Down the tube(s)
“Age is only a number.” I hear people say that, and I cringe — especially since the peeps saying it are almost always 30 years younger than me. Simply put, as good as their intentions might be, they have no idea what they’re talking about.
Yes, age is just a number. But so are IQ, weight, blood pressure, income and a bunch of other things. And when it comes to those things, I want their numbers to be more in my favor than not.
Of course, some numbers are easy to measure as a minim or optimum. For example, weight and blood pressure ideals can be agreed on. With IQ and income, while we’d have trouble agreeing on an “ideal,” we’d probably all agree we’d prefer more to less. Age, however, can’t be so easily dismissed.
So what’s “the best” age? Or to use the old cliche as a measure, what are the best years of our life?
At this point, having hit The Big Seven-Oh!, I regard the issue philosophically. As long as I’m on the positive side of the grass and in good health, these are the best years. And while that might sound like a cop-out, it’s not. Then again, it’s not a simple, all-encompassing statement either.
Primarily, I’m overjoyed to have made it this far with as little rust on the chassis and with the engine still turning over. But while I may have some illusions about the shape I’m in, I’m not deluded. Everything may work, but nothing works as well as it used to.
A telling example: A few days ago I ran into a friend who had his new puppy with him, which I immediately started fussing over. Then, deciding to pet the little rascal (the pup, not the friend) I squatted down. Or more precisely, I tried to squat, because about a third of the way down, my knees shrieked in protest, burst into flames and then went on strike.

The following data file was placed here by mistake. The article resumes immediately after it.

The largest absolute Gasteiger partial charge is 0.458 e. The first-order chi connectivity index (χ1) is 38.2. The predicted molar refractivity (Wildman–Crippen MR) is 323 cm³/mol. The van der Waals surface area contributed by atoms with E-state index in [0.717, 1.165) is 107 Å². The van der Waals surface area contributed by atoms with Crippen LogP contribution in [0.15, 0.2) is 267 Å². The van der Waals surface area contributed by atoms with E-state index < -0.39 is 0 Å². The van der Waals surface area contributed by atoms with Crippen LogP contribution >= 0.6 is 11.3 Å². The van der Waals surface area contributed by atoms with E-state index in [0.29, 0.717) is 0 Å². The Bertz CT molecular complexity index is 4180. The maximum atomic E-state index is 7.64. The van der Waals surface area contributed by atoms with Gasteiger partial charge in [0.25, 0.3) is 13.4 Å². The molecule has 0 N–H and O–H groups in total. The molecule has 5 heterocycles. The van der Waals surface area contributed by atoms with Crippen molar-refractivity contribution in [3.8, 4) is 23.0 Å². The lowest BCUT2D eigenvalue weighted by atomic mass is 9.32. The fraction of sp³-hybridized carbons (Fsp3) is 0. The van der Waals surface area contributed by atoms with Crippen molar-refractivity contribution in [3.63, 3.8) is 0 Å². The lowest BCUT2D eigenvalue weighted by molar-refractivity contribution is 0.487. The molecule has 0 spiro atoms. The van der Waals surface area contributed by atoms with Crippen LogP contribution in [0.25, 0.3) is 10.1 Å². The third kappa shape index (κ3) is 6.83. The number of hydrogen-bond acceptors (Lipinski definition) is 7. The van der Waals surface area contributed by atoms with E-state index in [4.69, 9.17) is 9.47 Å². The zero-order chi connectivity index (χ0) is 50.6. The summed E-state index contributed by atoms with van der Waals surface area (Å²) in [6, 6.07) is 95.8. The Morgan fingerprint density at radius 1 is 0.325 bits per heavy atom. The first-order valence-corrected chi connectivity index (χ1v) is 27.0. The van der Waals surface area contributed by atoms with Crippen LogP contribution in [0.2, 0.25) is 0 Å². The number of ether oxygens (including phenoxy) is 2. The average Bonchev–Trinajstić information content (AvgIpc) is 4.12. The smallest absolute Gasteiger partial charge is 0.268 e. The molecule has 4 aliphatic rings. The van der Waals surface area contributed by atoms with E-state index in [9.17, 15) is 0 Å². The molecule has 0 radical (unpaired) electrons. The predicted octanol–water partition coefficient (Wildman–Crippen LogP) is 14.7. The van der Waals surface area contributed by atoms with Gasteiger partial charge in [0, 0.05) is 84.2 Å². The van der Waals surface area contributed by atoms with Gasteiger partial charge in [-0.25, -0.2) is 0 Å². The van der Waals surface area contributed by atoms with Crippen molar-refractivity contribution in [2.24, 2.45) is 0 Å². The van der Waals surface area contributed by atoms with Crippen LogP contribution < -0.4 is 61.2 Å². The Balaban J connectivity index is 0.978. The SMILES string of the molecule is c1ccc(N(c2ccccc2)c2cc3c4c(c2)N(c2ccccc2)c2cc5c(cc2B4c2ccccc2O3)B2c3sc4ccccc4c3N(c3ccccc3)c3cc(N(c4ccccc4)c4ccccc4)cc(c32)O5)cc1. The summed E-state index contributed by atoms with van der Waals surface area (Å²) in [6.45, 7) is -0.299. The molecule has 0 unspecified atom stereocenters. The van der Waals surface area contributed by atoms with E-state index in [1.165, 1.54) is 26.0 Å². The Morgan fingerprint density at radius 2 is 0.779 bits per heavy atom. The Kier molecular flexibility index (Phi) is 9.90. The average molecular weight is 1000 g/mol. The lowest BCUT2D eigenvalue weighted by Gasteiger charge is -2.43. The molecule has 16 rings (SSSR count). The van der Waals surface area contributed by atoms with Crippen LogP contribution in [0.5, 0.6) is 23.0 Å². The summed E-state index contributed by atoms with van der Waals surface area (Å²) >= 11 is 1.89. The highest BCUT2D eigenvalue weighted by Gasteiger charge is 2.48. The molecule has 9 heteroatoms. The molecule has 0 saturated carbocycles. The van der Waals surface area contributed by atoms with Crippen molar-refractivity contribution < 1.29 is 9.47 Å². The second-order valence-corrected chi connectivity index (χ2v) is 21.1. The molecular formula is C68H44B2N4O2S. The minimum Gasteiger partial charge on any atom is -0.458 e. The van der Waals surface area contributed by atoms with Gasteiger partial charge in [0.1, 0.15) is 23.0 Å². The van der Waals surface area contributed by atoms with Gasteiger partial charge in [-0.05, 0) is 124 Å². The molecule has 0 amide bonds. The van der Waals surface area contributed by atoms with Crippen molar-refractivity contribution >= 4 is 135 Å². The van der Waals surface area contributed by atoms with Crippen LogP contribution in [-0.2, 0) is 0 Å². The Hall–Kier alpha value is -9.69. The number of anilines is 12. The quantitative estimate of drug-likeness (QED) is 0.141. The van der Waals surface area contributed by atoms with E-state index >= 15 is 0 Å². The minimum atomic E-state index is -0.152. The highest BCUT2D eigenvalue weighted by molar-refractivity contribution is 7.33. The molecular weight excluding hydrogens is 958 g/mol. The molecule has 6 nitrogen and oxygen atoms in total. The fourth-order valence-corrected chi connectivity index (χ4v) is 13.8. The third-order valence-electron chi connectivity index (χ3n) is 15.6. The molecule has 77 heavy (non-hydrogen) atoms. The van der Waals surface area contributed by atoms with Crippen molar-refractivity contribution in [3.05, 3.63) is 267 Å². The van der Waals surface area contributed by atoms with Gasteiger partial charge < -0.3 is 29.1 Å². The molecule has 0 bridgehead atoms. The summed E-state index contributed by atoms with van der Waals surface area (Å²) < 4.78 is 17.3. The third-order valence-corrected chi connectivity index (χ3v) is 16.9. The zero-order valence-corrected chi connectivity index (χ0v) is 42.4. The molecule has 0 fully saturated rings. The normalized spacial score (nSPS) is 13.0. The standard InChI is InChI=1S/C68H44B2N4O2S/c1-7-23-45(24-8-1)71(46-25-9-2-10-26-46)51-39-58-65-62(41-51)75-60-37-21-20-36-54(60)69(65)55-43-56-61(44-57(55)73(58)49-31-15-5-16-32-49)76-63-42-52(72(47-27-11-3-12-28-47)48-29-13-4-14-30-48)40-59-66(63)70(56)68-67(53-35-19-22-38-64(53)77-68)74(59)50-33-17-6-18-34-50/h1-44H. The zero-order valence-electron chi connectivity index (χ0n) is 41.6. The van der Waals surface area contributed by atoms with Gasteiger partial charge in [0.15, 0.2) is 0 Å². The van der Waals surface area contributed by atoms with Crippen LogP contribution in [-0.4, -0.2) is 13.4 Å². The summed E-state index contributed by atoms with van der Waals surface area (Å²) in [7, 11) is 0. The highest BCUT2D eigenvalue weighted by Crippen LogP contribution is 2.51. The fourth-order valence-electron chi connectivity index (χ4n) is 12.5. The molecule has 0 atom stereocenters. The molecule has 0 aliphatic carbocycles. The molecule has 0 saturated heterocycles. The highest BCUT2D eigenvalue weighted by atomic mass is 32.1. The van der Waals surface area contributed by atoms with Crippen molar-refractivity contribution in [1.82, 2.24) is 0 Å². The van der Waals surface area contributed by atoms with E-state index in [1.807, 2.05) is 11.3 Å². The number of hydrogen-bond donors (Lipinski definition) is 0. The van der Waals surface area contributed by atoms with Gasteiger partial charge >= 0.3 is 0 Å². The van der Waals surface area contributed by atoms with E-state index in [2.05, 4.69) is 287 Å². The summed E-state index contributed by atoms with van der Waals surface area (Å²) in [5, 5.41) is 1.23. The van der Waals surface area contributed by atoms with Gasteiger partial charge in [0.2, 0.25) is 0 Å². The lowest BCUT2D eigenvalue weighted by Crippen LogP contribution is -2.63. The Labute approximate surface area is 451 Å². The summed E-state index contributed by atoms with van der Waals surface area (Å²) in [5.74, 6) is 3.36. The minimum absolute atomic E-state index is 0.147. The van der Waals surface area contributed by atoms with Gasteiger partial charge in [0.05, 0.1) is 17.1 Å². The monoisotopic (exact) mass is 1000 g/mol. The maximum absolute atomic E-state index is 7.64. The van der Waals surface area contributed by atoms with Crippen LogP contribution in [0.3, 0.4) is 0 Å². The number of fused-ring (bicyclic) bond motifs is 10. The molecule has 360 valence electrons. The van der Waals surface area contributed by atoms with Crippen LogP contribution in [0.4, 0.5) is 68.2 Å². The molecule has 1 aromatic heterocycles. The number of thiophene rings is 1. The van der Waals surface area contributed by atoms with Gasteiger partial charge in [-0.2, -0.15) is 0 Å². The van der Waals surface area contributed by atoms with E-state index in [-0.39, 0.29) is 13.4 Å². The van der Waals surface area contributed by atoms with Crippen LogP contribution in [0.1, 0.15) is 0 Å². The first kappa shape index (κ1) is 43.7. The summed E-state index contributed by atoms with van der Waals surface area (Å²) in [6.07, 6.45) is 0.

Simply put, I couldn’t squat. Maybe, ultimately, I could have squatted. But had I done it, I wouldn’t have been able to get back up — at least not without a helping hand or two.
OK, I say to myself, I can’t squat anymore. No big deal. How much did I ever squat anyway? And what if I never squat again? So I won’t be a baseball catcher … which I never was anyway. And I’ll never use an Asian toilet, something that’s never been on my bucket list — if you’ll pardon the expression.
See, it’s just an ongoing process of surrender, this aging thing, and I’m doing all right with it. But I’ll tell you what I’m not doing all that well with — my looks.
Don’t get me wrong: I don’t mind how I look, but that’s because I don’t know how I look. I see myself in the mirror or see a recent photo of myself, and I think I look fine. Even worse, I think I look young. It’s weird. I know I must look a lot older than I did a few short decades ago, but I can’t see it.
But even if I can’t, others sure can.
An illustrative tale
Last week my extended family and I — nine of us — went on a trip to London. I’d been to London before, but never with kids, in this case aged 6, 8, 12 and 14. Unsurprisingly, their interests in the city and mine did not dovetail, so while they spent their day doing their thing, I spent my day doing mine, which consisted of practically living in the museums. When not in a museum, I was walking to the next one. At day’s end, as you might expect, I was tired.
But it was a good type of tired, the kind you have after a long day well spent … which, as far as I’m concerned, is any day not spent working. And feeling thus, I shlepped my way to the tube for the ride back to our place.